One Small Voice: Louis Soliano

Published on 26 March 2017

Singapore jazz legend Louis Soliano improvises life and music.

By Melanie Lee

I grew up in a family of professional musicians.

I was taught piano and violin since the age of five, but I was more interested in playing games. However, when I was 14, I accompanied my dad, a multi-instrumentalist, to a studio recording for a silent movie at Jalan Ampas. It was there that I fell in love with drumming after I heard the drummer playing.

With that interest, my father showed me how to play the drums, and how it can be the loudest and softest instrument at the same time. I would practise at home, and the neighbours would complain about how noisy I was. By 16, I was already playing professionally in places such as the Cathay Restaurant, Golden Venus Bar, and Seaview Hotel.

In 1966, I was working with my Uncle Alfonso Soliano’s band at Chao Phya Hotel in Bangkok. There was an American officers’ club at the hotel and I was spotted by an American entertainment agent. He offered me a gig to perform at American military bases in Vietnam for US$700 a week. I thought that was a good pay, but it was only when I got there that I found out that we would have to perform three shows a night at each military base — that meant 21 shows in a week!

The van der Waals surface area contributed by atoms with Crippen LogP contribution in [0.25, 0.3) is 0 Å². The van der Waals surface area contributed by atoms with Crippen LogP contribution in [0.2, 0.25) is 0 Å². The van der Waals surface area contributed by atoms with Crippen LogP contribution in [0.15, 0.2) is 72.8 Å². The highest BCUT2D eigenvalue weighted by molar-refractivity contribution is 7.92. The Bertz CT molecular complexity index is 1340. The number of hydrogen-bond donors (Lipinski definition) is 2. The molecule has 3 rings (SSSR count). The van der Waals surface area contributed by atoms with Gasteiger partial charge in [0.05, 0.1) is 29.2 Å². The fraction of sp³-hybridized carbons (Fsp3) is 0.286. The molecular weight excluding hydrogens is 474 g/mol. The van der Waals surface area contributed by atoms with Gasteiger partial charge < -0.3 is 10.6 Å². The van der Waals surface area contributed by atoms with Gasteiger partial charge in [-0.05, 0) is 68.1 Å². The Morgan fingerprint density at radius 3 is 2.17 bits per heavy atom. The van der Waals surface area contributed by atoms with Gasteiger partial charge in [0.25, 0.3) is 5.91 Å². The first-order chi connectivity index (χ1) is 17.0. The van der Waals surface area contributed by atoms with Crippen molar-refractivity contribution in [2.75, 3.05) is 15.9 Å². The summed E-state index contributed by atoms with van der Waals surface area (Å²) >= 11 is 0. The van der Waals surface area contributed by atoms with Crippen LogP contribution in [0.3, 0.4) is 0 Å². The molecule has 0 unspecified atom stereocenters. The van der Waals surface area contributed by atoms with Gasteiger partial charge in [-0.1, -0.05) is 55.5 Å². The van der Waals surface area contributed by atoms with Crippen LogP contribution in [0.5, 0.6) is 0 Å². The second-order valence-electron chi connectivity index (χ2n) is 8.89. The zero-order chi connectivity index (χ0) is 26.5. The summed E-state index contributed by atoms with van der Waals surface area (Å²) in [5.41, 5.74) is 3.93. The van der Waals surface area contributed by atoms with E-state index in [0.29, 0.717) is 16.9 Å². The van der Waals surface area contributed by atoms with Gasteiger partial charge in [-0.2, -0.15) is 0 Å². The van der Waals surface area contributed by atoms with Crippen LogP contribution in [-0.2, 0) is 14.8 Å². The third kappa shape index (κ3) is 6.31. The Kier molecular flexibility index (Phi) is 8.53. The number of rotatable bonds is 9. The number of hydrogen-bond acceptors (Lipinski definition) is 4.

In the three years I was in Vietnam, I was always on the road travelling from one base to another. Gunshots were heard daily everywhere, and I had to carry a revolver myself for protection. Sometimes, when we played, we could hear heavy shelling and gunshots in the background. But we were young — we had energy and were not afraid of anything.

Today, I’m a father of four and a grandfather of six. Many of my friends have passed away and some are in old folks’ homes. I thank God that I’m still able to live another day doing what I love. I keep trying to grow myself. I hope to do a big-band concert in the future, working with young musicians in Singapore. I’m so glad to see how jazz here has grown with all this new talent.

At the end of the day, I hope that the great songs I bring to my audiences take them back to a special time or place in their lives.

Photos: Louis Soliano

Seventy-five-year-old jazz veteran Louis Soliano has been performing drums and vocals for 60 years in Singapore and around the world. He is considered one of the top drummers in this region and his vocal style is often compared to that of Johnny Hartman and Nat King Cole. Soliano has played alongside many famous musicians, including Stan Getz, Lea Salonga, Matt Monro and Anita O’Day. In 1997, he took home the Artistic Excellence Award by the Composers and Authors Society of Singapore (COMPASS) and in 2014, he received the Lifetime Achievement Award at the inaugural Singapore International Jazz Festival. He released his solo album Improm2 in 2004.

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